Wednesday, August 22, 2007

Britain's Information Commissioner's Office Worried Over Data Privacy [Data Privacy - United Kingdom]

The UK's data protection watchdog has warned that greater transparency about data collection is needed as more personal information is shared between different organisations.

The Information Commissioner's Office (ICO) has published new guidelines for individuals to better understand how and why organisations use their data under the current Data Protection Act.

People are not always aware of the extent to which their personal data can be shared by different organisations, according to the ICO -- between, for instance, the police and a local authority.

Iain Bourne, head of data protection projects at the ICO, said in a statement: "More and more information is being shared about us, often for useful and wholly legitimate purposes. It is important that individuals are aware of their rights under the Data Protection Act."

Responding to the ICO's warning, Graham Hann, a technology partner at European law firm Taylor Wessing, said UK data protection laws "are not clearly interpreted in many areas" which can make it difficult for people to understand their rights. Wessing warned that although the general legal requirement is that companies cannot use individuals' data in ways they have not consented to, there are exceptions.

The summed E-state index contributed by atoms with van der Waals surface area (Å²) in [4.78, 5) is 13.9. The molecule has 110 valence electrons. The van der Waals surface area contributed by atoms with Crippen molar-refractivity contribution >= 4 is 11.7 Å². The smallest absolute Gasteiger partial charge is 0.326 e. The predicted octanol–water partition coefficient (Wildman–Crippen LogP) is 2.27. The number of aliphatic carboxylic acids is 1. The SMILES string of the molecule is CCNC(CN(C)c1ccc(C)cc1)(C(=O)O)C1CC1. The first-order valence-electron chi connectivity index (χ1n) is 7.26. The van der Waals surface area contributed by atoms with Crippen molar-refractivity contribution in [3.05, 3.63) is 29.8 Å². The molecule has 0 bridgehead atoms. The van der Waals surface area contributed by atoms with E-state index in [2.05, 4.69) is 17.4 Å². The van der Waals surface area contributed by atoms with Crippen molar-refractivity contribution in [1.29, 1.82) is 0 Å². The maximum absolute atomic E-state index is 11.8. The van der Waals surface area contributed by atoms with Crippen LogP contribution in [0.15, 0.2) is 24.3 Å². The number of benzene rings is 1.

He said in a statement: "New laws brought in recently require that customers opt in to sharing of data for marketing purposes where the marketing would be by email. However not all organisations have caught up to speed with these laws and individuals may find their details being used by businesses wishing to sell them goods or services that they have no interest in receiving."

Businesses should be wary of buying data from third-party sources, he said, and be sure to verify they have legal right to use the data in the way they intend.

The law firm added that consumers' awareness of data protection issues has "risen dramatically in recent years".

The latest data warning from the data protection watchdog follows the launch of's Full Disclosure campaign - which is aiming to persuade the UK government to change the law on data breaches so that companies have a legal requirement to inform individuals when their data has been put at risk by a security breach.

No comments: